Why it matters: The head of the U.S. central bank is vested with vast powers that determine how quickly to heat — or cool — the economy. The results will be pivotal to Democrats’ midterm chances next year, and Biden’s potential reelection campaign in 2024.
- While the president publicly insists inflation is largely temporary, his aides are privately alarmed by the broader effects of supply-chain disruption.
- That includes all bad — and visible — problems for everyday American, from higher prices and longer product delays to empty store shelves.
Driving the news: Biden has been conducting a deliberative process.
- He met Thursday with the current chair, Jay Powell, a Republican appointed by President Trump, as well as Lael Brainard.
- She’s a former Obama Treasury official who’s currently a Fed governor.
- Biden said last week he’d announce his choice for chair and other Fed nominees “fairly quickly.”
The case for Powell: Markets know, like and trust the former private equity executive.
- If he’s reappointed, there won’t be a revolt from Wall Street as the White House looks to pass Biden’ $1.75 trillion Build Back Better agenda, fund the government and raise the debt ceiling.
- Markets also may allow Powell to let inflation run a little bit hotter before demanding the Fed act.
- Powell has some Democratic support, including the backing of Sen. Jon Tester (D-Mont.), an influential member of the Senate Banking Committee. Powell was confirmed in 2018 by a lopsided vote of 84-13.
- Powell worked adeptly — and across the aisle — in finding new tools to fight the economic fallout of the pandemic, and he’s moved towards a more progressive position on climate change.
Some Republicans are vowing to block Brainard, calling her too liberal, and hinting at an ugly confirmation fight.
The case for Brainard: She’s an actual economist and actual Democrat, and is more aligned with Biden on a range of fiscal, monetary and regulatory issues.
- Sen. Elizabeth Warren (D-Mass.) has called Powell — to his face — a “dangerous man.” It’s unclear if the White House wants to go to war with her over the Fed.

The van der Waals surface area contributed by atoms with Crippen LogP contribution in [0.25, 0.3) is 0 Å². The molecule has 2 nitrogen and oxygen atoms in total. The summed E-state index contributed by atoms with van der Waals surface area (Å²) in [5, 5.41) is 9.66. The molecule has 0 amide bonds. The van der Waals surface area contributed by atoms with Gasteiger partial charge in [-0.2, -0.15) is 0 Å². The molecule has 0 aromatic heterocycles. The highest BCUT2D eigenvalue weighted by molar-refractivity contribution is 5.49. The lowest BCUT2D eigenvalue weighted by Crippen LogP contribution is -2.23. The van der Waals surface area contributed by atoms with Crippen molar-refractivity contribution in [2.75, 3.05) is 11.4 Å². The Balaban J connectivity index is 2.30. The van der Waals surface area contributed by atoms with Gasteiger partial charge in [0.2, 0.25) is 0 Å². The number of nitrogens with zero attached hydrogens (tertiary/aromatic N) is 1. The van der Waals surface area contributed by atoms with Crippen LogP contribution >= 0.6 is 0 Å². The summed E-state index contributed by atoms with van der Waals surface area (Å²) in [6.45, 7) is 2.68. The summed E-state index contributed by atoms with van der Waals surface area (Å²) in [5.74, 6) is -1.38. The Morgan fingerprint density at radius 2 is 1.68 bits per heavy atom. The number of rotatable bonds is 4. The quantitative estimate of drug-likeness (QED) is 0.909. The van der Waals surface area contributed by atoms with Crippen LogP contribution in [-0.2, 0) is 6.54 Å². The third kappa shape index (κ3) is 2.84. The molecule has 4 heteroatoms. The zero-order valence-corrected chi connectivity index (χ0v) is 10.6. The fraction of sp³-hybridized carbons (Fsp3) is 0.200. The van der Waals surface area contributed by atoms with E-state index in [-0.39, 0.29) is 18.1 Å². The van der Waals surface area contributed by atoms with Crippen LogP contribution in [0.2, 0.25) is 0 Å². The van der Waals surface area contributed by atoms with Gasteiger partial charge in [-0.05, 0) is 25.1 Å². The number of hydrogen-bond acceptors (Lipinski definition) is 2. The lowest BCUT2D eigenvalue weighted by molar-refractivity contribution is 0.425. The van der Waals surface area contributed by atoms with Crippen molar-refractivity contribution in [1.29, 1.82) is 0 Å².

- Brainard has advocated for the Fed to do more about climate change and has hinted that big changes are coming.
- Democratic presidents deserve to pick their Fed chairs, and shouldn’t be bullied to keep a Republican holdover. Just because Presidents Clinton and Obama reappointed Republicans doesn’t mean Biden must do the same.
- While current Treasury Secretary Janet Yellen was the first woman to serve as Fed chair, and Brainard wouldn’t be a “first,” the White House still puts a big premium on gender diversity.
Between the lines: Yellen has privately urged the White House to reappoint Powell, and publicly praised him as “experienced and credible” last week.
- But she was also careful to tell Reuters “there are other candidates, too, who I think would be similarly perceived.”
- Given Warren’s vocal opposition to him, the president may have to choose between his Treasury secretary and a powerful progressive senator.
- Ten months into his presidency, Biden has yet to buck Warren on a financial personnel decision.
(Get Axios in you inbox: Click Here)
The views expressed in content distributed by Newstex and its re-distributors (collectively, “Newstex Authoritative Content”) are solely those of the respective author(s) and not necessarily the views of Newstex et al. It is provided as general information only on an “AS IS” basis, without warranties and conferring no rights, which should not be relied upon as professional advice. Newstex et al. make no claims, promises or guarantees regarding its accuracy or completeness, nor as to the quality of the opinions and commentary contained therein.